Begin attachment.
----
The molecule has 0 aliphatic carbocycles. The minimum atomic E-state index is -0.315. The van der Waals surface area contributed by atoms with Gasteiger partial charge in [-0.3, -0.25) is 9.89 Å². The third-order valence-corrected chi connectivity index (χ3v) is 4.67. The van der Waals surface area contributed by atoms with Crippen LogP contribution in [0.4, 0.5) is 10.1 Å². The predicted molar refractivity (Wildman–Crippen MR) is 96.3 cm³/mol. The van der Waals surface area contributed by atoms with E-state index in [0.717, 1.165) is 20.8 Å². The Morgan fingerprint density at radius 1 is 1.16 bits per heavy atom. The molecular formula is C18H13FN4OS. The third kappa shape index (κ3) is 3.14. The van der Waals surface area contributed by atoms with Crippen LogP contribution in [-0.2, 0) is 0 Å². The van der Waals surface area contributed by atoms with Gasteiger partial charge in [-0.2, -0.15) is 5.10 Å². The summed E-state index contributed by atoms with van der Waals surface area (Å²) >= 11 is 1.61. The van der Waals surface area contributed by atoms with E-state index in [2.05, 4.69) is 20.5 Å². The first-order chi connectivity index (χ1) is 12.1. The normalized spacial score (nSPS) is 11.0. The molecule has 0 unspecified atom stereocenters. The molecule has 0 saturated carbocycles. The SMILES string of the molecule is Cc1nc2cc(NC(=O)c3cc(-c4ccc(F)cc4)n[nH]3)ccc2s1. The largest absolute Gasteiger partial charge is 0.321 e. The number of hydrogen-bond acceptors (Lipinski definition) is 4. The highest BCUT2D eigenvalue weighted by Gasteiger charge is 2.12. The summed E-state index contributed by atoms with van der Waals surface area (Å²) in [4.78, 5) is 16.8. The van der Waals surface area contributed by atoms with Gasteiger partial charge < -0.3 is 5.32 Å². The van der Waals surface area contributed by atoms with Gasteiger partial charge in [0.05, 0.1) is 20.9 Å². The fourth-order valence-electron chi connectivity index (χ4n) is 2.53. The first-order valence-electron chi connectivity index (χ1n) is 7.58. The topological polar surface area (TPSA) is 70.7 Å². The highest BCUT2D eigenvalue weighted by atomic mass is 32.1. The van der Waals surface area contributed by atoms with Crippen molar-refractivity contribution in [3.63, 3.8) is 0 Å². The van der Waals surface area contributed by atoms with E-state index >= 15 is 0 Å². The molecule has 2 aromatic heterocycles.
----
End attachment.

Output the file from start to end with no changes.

The molecule has 0 aliphatic carbocycles. The minimum atomic E-state index is -0.315. The van der Waals surface area contributed by atoms with Gasteiger partial charge in [-0.3, -0.25) is 9.89 Å². The third-order valence-corrected chi connectivity index (χ3v) is 4.67. The van der Waals surface area contributed by atoms with Crippen LogP contribution in [0.4, 0.5) is 10.1 Å². The predicted molar refractivity (Wildman–Crippen MR) is 96.3 cm³/mol. The van der Waals surface area contributed by atoms with E-state index in [0.717, 1.165) is 20.8 Å². The Morgan fingerprint density at radius 1 is 1.16 bits per heavy atom. The molecular formula is C18H13FN4OS. The third kappa shape index (κ3) is 3.14. The van der Waals surface area contributed by atoms with Crippen LogP contribution in [-0.2, 0) is 0 Å². The van der Waals surface area contributed by atoms with Gasteiger partial charge in [-0.2, -0.15) is 5.10 Å². The summed E-state index contributed by atoms with van der Waals surface area (Å²) >= 11 is 1.61. The van der Waals surface area contributed by atoms with E-state index in [2.05, 4.69) is 20.5 Å². The first-order chi connectivity index (χ1) is 12.1. The normalized spacial score (nSPS) is 11.0. The molecule has 0 unspecified atom stereocenters. The molecule has 0 saturated carbocycles. The SMILES string of the molecule is Cc1nc2cc(NC(=O)c3cc(-c4ccc(F)cc4)n[nH]3)ccc2s1. The largest absolute Gasteiger partial charge is 0.321 e. The number of hydrogen-bond acceptors (Lipinski definition) is 4. The highest BCUT2D eigenvalue weighted by Gasteiger charge is 2.12. The summed E-state index contributed by atoms with van der Waals surface area (Å²) in [4.78, 5) is 16.8. The van der Waals surface area contributed by atoms with Gasteiger partial charge < -0.3 is 5.32 Å². The van der Waals surface area contributed by atoms with Gasteiger partial charge in [0.05, 0.1) is 20.9 Å². The fourth-order valence-electron chi connectivity index (χ4n) is 2.53. The first-order valence-electron chi connectivity index (χ1n) is 7.58. The topological polar surface area (TPSA) is 70.7 Å². The highest BCUT2D eigenvalue weighted by atomic mass is 32.1. The van der Waals surface area contributed by atoms with Crippen molar-refractivity contribution in [3.63, 3.8) is 0 Å². The van der Waals surface area contributed by atoms with E-state index >= 15 is 0 Å². The molecule has 2 aromatic heterocycles.